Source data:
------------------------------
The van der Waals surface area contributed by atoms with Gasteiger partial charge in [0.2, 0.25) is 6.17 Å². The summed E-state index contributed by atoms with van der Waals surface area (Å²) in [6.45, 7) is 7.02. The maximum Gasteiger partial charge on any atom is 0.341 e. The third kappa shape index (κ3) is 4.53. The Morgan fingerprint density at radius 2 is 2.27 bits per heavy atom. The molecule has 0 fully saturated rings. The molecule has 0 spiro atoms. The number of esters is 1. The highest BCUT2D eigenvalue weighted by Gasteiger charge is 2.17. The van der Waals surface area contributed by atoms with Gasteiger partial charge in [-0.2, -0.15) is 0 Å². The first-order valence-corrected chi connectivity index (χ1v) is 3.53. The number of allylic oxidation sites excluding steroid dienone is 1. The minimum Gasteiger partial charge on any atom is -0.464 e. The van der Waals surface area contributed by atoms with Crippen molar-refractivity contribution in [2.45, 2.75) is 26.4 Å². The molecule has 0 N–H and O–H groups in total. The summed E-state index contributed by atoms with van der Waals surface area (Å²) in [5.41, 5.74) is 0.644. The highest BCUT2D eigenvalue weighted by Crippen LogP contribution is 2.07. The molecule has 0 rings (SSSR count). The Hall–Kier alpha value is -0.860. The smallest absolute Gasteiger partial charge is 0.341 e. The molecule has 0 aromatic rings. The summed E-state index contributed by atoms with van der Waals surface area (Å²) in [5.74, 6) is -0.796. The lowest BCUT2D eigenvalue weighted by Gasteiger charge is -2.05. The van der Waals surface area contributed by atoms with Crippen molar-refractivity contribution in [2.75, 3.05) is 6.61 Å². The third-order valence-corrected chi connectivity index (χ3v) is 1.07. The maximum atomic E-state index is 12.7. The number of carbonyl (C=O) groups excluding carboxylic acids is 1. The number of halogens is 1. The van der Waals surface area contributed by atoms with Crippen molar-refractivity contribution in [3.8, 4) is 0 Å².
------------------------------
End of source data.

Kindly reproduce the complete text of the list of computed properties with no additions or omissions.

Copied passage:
The van der Waals surface area contributed by atoms with Gasteiger partial charge in [0.2, 0.25) is 6.17 Å². The summed E-state index contributed by atoms with van der Waals surface area (Å²) in [6.45, 7) is 7.02. The maximum Gasteiger partial charge on any atom is 0.341 e. The third kappa shape index (κ3) is 4.53. The Morgan fingerprint density at radius 2 is 2.27 bits per heavy atom. The molecule has 0 fully saturated rings. The molecule has 0 spiro atoms. The number of esters is 1. The highest BCUT2D eigenvalue weighted by Gasteiger charge is 2.17. The van der Waals surface area contributed by atoms with Gasteiger partial charge in [-0.2, -0.15) is 0 Å². The first-order valence-corrected chi connectivity index (χ1v) is 3.53. The number of allylic oxidation sites excluding steroid dienone is 1. The minimum Gasteiger partial charge on any atom is -0.464 e. The van der Waals surface area contributed by atoms with Crippen molar-refractivity contribution in [2.45, 2.75) is 26.4 Å². The molecule has 0 N–H and O–H groups in total. The summed E-state index contributed by atoms with van der Waals surface area (Å²) in [5.41, 5.74) is 0.644. The highest BCUT2D eigenvalue weighted by Crippen LogP contribution is 2.07. The molecule has 0 rings (SSSR count). The Hall–Kier alpha value is -0.860. The smallest absolute Gasteiger partial charge is 0.341 e. The molecule has 0 aromatic rings. The summed E-state index contributed by atoms with van der Waals surface area (Å²) in [5.74, 6) is -0.796. The lowest BCUT2D eigenvalue weighted by Gasteiger charge is -2.05. The van der Waals surface area contributed by atoms with Crippen molar-refractivity contribution in [2.75, 3.05) is 6.61 Å². The third-order valence-corrected chi connectivity index (χ3v) is 1.07. The maximum atomic E-state index is 12.7. The number of carbonyl (C=O) groups excluding carboxylic acids is 1. The number of halogens is 1. The van der Waals surface area contributed by atoms with Crippen molar-refractivity contribution in [3.8, 4) is 0 Å².